Healthtech Startups Want PPP Projects, Better Digital Infra, Training Facilities And More


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India has always been a laggard in healthcare expenditure. The healthcare allocation in the Union Budget 2020-21 was INR 67,484 Cr, a meagre 5.7% rise from the revised estimate of INR 63,830 Cr in the previous year. Interestingly, when Finance Minister Nirmala Sitharaman presented last year’s Budget in Parliament with that healthcare allocation in place, the Covid-19 pandemic had already knocked on the country’s door. The government’s spending on healthcare was mostly sinusoidal, peaking at 1.3% of GDP and hitting a trough of 0.95% against a target of 2.5% that the National Policy on Health, 2017, had aspired for.

The low expenditure in this critical sector is much below international norms, observed the 15th Finance Commission in its annual report 2020-21.

To overcome the challenges of low public investments, the government must focus on enabling private investments in the fast-emerging healthtech sector. However, the lack of regulatory guidelines and the inadequacy of tech-based healthcare infrastructure are some of the crucial factors hindering the funding and growth in the healthtech space. According to Inc42 Plus, Indian healthtech startups raised $2.3 Bn between January 2014 and March 2020 across 459 deals.

Sadly, it took the government a full-blown pandemic to release its telemedicine guidelines. But that too, is not enough. Healthtech experts and startup founders have told Inc42 the impact will be limited as a bunch of regulatory reforms such as the e-pharmacy policy, Digital information Security in Healthcare, Act (DISHA) and more are still pending.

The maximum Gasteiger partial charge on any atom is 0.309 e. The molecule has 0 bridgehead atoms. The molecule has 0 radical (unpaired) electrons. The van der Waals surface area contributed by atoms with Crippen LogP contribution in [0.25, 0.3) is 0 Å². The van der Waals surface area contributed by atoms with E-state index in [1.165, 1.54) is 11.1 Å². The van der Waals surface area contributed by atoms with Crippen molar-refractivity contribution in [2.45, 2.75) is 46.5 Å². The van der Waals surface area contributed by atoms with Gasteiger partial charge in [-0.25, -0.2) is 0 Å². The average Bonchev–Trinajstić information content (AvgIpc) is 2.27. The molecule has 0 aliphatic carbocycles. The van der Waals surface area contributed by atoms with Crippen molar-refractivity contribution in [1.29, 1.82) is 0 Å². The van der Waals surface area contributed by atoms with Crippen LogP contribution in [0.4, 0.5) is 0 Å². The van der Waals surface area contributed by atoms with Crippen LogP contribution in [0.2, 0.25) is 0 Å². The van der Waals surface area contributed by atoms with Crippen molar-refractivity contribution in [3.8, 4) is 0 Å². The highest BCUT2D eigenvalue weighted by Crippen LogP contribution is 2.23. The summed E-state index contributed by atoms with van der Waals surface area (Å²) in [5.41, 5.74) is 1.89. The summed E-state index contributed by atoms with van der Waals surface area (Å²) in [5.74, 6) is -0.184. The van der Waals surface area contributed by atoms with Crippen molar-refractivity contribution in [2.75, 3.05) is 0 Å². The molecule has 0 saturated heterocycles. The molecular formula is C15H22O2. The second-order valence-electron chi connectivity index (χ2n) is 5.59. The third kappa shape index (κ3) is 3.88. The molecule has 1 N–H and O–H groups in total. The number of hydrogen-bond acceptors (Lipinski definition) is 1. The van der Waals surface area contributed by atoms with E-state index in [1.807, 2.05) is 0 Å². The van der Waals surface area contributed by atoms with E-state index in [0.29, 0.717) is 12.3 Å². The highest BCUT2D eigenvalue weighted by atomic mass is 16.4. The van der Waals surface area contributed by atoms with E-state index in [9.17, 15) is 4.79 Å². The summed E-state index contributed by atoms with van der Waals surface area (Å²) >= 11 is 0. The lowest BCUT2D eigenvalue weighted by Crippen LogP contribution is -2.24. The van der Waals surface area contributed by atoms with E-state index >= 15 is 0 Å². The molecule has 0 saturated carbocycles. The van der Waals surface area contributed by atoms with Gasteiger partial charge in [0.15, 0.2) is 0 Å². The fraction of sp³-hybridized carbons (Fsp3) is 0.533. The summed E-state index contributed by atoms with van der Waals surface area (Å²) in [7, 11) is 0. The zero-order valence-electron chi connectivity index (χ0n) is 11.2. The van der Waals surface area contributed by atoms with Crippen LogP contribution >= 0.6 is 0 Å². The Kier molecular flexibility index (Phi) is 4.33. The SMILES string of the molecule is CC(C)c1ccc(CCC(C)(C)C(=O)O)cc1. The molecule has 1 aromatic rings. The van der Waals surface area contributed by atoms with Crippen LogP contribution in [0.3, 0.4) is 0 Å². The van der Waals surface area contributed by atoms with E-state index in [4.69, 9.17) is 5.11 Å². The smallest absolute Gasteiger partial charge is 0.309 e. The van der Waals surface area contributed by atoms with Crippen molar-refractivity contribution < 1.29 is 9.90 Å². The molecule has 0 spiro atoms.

With the National Health Stack, a set of essential APIs for India’s digital healthcare infrastructure requirements, getting in place, the e-healthcare segment should see exponential growth, but the hurdles it faces cannot be ignored, either. The healthtech startups want the government to play the role of an enabler in building the healthtech ecosystem across rural India. Besides, the government needs to work on taxation, provide funds to promote specific segments such as healthtech R&D and mental health, and ensure skill development to meet the country’s burgeoning healthcare needs. Here is a look at what all will be needed for smooth delivery of healthcare services.

Bridge The Gap Between Urban And Rural Healthtech Infrastructure

India is home to more than 3.5K healthtech startups. But during Covid-19 fallout and the following lockdowns, both healthcare services and the pan-India supply chain were deeply affected. However, healthtech startups managed to cope with the new normal and expanded their capacity exponentially within a short period to cater to the growing demand. For instance, e-healthcare platforms like Practo witnessed more than 600% growth in online consultations after lockdown.

Nevertheless, healthtech companies need a certain level of clinical and infrastructural support to operate optimally. But when it comes to rural India, there is a huge scarcity of doctors and a pronounced lack of digital infrastructure.

Although 75% of the Indian population resides in rural areas, the healthcare concentration is heavily skewed towards urban areas. According to Meena Ganesh, MD and CEO of Portea Medical, a consumer healthcare platform, this is the time to look back at the weak links in India’s healthcare ecosystem as exposed by the pandemic and cover the gaps in infrastructure, facilities and financial provisions in the upcoming budget. The major challenge that needs to be addressed through infrastructure is the gaping rural-urban divide in healthcare.

The lack of adequate healthcare facilities in rural areas often drives patients and their families to major cities, leading to additional expenses and the loss of wages for days or even months. So, the rural segment is where healthcare delivery is required most through technology-driven measures.